A Social Message Amid Rampaging Aliens in 'Attack the Block'
The rare invasion flick that has something to say about who's being invaded
In today’s science fiction genre, perhaps more than ever, Earth has become the intergalactic Sandals, Jamaica. Somewhere, in a galaxy far, far away, an extraterrestrial travel agency must be hawking cheap package deals for Earth vacations, and aliens are jumping at the chance to visit and blow up our cities. Avatar saw humanity politely returning the favor, traveling across the stars to trash someone else’s apartment, but Battle: L.A., Skyline, Super 8, Cloverfield, Cowboys & Aliens, and Transformers, among others, have all followed in the blockbuster-sized footsteps of Independence Day, where mankind plays host to a wide cast of intergalactic, ill-tempered house guests. The invasion genre is old—but today’s crop seems primarily interested in bringing outer space critters here just for the fun of having Earthlings fend them off.
On the surface, Joe Cornish's Attack the Block, now in limited release in the U.S., does little to change this formula. Aliens, perhaps propelled to Earth by the film’s thrumming Basement Jaxx soundtrack, waste no time in falling from the sky and quickly get busy mutilating innocent bystanders. But hidden underneath the standard sci-fi fare is also a surprisingly affecting subplot that addresses not just aliens but the cycle of urban violence and how a whole community can suffer for the actions of a few.
As the camera descends on the gang of five friends, we find the heroes lurking in back alleys and side streets, searching for a suitable candidate for armed burglary. The opening instantly recalls The Wire, with its highly-kinetic, grooving dialogue that sucks the viewer in. By the time the opening credits fade, the audience already has a keen grasp of the group's hierarchy and personae. Whereas the mega-scale of many recent alien blockbusters often reduces characters to faceless ants scurrying between the legs of colossal invaders, Cornish’s cast of spunky South London youths is so magnetic that you may just leave the theater trying to pronounce everything in a cockney accent.
When the five hoodlums finally corner an unsuspecting nurse from their apartment block, their catch is interrupted by a flaming alien pod that blazes out of the sky and totals some poor chap's Honda. As the gang’s unsmiling leader, Moses (John Boyega), searches the wreckage, the pod's occupant—a kind of hairless, eyeless sloth—attacks Moses and scars his face before fleeing into a nearby playground. Incensed beyond reason, the gang pursues the alien with deadly intent. After they easily overpower the small creature, they take it back to the block where they proudly display their catch. Trouble arrives when the beast's bigger, meaner, toothier family shows up looking for their lost compatriots and start tearing through the titular concrete housing block. The boys, initially enthused at the prospect of more sloth brains to bash, “tool up” with firecrackers and baseball bats, and run hooting into the streets looking for trouble. But their bloodlust is quickly cooled when they encounter their new enemy, forcing them to flee back into the block. The remainder of the film is spent following the boys as they play high-tension hide and seek with their extra-terrestrial pursuers nipping at their bloodied heels, eventually taking refuge in the narcotics store room of the barely conscious but endearing stoner, Ron (Nick Frost of Hot Fuzz and Shaun of the Dead fame).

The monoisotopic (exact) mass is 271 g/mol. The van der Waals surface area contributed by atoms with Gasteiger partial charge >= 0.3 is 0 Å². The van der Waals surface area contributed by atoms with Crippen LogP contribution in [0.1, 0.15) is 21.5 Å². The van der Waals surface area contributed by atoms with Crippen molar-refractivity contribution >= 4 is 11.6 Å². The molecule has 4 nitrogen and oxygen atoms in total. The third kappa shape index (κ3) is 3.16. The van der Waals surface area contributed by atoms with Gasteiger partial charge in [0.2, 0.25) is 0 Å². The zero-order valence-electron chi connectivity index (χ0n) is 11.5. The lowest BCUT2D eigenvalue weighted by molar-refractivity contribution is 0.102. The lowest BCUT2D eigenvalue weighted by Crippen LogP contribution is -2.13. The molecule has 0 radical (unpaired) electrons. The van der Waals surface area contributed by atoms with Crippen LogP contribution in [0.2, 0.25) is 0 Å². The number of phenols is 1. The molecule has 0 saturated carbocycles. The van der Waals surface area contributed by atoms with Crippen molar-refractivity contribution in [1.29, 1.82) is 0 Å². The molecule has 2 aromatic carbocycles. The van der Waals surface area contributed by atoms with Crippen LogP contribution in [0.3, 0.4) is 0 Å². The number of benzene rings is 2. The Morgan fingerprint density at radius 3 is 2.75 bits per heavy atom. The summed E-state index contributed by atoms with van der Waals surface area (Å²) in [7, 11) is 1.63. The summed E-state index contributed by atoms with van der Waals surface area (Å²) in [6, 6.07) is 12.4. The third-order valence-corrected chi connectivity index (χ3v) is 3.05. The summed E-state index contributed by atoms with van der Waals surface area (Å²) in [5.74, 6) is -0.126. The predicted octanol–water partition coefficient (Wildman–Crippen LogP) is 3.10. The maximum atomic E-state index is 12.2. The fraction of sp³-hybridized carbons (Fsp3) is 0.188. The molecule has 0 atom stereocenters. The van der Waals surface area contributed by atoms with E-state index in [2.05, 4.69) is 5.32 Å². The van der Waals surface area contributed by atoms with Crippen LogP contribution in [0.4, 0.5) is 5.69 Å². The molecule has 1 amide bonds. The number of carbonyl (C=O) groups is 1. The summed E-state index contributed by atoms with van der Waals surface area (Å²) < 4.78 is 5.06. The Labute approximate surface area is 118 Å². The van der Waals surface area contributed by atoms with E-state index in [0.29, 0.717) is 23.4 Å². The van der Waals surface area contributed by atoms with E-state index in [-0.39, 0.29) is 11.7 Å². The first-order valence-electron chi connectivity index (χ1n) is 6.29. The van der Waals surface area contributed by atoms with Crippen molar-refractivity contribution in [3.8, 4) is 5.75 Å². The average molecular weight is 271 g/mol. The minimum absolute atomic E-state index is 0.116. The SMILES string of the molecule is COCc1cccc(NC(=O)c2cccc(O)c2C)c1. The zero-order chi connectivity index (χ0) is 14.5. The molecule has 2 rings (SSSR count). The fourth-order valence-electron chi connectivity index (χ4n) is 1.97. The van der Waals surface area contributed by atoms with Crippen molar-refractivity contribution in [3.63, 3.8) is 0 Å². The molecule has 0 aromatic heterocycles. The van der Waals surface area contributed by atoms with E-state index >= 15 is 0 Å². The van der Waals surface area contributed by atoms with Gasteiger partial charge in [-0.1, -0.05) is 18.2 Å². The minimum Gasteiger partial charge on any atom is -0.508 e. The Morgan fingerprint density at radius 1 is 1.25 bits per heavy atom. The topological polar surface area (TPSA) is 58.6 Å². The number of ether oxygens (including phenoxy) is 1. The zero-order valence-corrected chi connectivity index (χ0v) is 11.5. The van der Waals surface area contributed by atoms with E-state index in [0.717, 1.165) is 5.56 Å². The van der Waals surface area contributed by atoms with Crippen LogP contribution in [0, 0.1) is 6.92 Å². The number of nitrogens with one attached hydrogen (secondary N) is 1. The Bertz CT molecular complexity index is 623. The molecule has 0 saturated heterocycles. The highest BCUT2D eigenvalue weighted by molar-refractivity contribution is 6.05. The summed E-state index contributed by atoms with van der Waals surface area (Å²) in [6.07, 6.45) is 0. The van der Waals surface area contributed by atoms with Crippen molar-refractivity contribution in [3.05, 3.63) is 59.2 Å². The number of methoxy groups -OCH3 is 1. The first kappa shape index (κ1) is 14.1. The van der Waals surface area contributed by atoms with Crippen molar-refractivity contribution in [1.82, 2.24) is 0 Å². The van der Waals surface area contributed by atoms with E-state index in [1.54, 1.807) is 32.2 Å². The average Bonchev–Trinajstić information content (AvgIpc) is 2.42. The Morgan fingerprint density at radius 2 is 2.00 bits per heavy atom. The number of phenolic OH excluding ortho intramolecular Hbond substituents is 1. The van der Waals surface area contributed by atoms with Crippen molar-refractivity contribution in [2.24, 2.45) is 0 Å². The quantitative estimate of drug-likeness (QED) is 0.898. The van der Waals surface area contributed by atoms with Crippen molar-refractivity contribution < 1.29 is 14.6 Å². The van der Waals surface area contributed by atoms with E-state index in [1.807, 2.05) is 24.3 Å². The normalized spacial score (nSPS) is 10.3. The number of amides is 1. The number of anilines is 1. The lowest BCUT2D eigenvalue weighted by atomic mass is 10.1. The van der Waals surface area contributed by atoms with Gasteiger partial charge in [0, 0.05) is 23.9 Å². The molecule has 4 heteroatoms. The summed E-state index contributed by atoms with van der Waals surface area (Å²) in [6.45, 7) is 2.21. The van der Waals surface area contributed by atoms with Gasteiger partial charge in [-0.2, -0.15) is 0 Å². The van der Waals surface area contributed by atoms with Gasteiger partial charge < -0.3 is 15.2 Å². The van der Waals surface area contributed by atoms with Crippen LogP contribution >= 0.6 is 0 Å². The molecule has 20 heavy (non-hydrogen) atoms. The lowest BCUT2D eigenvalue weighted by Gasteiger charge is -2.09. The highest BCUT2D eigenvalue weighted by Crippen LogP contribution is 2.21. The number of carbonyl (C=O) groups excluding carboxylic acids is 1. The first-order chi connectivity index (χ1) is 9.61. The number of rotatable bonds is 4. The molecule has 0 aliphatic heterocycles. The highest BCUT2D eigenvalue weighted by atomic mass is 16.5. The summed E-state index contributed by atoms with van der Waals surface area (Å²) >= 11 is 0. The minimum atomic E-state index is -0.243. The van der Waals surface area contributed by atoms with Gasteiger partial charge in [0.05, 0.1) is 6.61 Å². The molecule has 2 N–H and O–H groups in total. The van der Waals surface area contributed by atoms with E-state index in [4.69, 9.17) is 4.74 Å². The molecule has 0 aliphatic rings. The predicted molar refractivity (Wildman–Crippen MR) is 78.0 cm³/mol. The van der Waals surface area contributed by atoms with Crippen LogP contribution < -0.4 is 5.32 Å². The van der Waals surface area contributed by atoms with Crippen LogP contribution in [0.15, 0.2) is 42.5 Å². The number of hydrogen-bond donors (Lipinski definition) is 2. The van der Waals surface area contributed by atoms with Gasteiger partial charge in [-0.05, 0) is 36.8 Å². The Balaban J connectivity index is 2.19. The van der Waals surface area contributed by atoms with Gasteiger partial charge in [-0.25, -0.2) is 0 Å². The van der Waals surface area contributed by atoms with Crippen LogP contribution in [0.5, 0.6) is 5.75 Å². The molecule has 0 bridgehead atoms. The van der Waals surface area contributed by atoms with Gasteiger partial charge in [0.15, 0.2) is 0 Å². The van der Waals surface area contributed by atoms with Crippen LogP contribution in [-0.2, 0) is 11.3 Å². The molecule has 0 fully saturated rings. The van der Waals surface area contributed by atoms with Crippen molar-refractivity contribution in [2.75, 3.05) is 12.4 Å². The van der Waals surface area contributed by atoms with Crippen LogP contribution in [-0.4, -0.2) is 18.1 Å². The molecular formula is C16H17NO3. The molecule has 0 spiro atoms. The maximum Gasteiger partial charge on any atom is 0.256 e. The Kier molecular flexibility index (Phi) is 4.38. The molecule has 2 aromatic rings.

The creatures themselves are the star of the show here. Whereas the slim budget is felt in some action sequences that could use a little more pop, the “gorilla wolf motherfuckers” prove the value of a little imagination in monster design. Built like great apes without eyes or a nose, their forms are inky black, only becoming visible when they bare their glowing, neon-blue fangs—a trait used to great effect by Cornish in the dark alleys and poorly lit hallways of the south-London housing project.
Throughout all the running, panting and bloodletting, the film never loses sight of its primary lesson. As more and more block residents get chewed into mush, Moses realizes that it was his own reckless actions that brought the creatures and are causing those around him to suffer. The parallels to reality, where seemingly meaningless acts of crime bring more brutal law enforcement and increased poverty, are blunt but touching. It’s a refreshing change from rote alien-invasion flicks like Battle: L.A., where the “why” of the situation is never considered: Never mind what we might’ve done, they’re after our precious resources (which is always illogical, since all of Earth’s most valuable elements, water included, can be found in greater abundance on uninhabited planets). Moses, on the other hand, accepts responsibility and, in the end, chooses to shoulder the burden himself.
It’s a shame that Attack the Block is currently only being released in eight theaters in the U.S. Perhaps handicapped by its sometimes-indecipherable inner London slang, some American theatergoers might leave wondering just what it was they saw. That’s too bad, because it’s a rare thing in today’s movie climate when a hostile alien species tells us more about ourselves than just how many rounds we can fire in a minute.